The Sciences

7 Whole New Worlds

A record-breaking number of Earth-sized planets orbit a faint star in a nearby galaxy.

By John WenzJan 19, 2018 8:01 PM


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Imagine looking up at the night sky and seeing planets looming larger than our moon. It sounds like science fiction, but astronomers discovered it could be reality for the TRAPPIST-1 system, which boasts seven Earth-sized worlds — a record. Some orbit almost as close to each other as the moon is from Earth.

In May 2016, members of the Belgian TRAPPIST team announced their small telescope had turned up three potentially habitable planets orbiting a star just 40 light-years away. Then they turned to NASA’s Spitzer Space Telescope to get more detail, and it revealed there were actually a whopping seven. Three orbit in the star’s conservative habitable zone, the region where liquid surface water might exist. The results appeared in Nature in February.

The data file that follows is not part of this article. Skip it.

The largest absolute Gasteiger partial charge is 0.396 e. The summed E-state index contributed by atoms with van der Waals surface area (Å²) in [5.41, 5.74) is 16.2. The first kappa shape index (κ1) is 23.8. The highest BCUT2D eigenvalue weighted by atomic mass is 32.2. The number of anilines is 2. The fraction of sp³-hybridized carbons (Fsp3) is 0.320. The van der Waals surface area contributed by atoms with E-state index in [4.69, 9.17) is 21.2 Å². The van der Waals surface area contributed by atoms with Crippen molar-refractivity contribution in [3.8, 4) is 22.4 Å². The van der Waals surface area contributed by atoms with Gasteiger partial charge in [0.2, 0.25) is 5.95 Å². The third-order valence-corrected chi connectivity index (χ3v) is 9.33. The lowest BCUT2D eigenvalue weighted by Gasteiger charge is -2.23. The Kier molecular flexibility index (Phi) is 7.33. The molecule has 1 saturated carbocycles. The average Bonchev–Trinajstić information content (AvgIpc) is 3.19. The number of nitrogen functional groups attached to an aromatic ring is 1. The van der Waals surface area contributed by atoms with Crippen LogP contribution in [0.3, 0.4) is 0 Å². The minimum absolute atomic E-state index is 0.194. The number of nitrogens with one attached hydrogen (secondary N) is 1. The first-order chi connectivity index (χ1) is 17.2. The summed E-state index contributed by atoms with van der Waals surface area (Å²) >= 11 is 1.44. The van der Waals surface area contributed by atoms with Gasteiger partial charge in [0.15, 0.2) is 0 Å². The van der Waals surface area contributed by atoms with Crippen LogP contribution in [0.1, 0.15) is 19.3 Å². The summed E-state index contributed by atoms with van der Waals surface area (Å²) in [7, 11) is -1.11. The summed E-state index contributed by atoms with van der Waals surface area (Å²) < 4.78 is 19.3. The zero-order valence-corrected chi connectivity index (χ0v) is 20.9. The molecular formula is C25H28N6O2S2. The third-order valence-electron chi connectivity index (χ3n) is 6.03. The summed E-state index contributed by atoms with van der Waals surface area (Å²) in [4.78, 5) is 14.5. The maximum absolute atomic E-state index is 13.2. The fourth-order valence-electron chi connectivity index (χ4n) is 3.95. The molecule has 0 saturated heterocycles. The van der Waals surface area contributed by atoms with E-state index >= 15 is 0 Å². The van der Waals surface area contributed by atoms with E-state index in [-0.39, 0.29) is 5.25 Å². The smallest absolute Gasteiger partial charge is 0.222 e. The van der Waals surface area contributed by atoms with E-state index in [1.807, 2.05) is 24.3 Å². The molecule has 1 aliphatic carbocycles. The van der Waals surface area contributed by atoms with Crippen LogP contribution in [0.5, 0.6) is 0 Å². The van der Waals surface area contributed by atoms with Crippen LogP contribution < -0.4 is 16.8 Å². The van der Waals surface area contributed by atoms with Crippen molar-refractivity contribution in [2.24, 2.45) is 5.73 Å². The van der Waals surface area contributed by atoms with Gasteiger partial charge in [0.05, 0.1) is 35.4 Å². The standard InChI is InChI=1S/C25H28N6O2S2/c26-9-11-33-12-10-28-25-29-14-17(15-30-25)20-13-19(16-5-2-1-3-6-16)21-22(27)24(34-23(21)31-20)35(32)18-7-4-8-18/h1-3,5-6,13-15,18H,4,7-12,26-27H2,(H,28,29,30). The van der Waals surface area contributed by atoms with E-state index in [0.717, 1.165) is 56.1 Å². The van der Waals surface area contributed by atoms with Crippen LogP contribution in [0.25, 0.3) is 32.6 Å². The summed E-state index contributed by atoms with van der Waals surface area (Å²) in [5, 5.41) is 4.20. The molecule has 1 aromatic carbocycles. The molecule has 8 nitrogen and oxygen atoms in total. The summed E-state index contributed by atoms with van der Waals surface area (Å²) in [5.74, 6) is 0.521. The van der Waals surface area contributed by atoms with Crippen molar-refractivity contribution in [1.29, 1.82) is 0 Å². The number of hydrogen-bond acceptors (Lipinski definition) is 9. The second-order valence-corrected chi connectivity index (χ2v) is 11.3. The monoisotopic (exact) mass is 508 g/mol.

TRAPPIST-1 is a cool red dwarf barely bigger than Jupiter in diameter, but about 84 times heavier, giving it just enough mass to ignite into a star. Such stars can have violent eruptions early on, but are extremely stable afterward. So if the planets didn’t cook, life could have later evolved. And research announced in August shows TRAPPIST-1 could be as much as twice our sun’s age. The short distance between worlds also means microbes could planet-hop on space rocks, as described in a June study in the Proceedings of the National Academy of Sciences.

“[The] TRAPPIST-1 discovery officially opened a whole new chapter of space exploration,” says Julien de Wit, an MIT researcher who co-discovered the planets.

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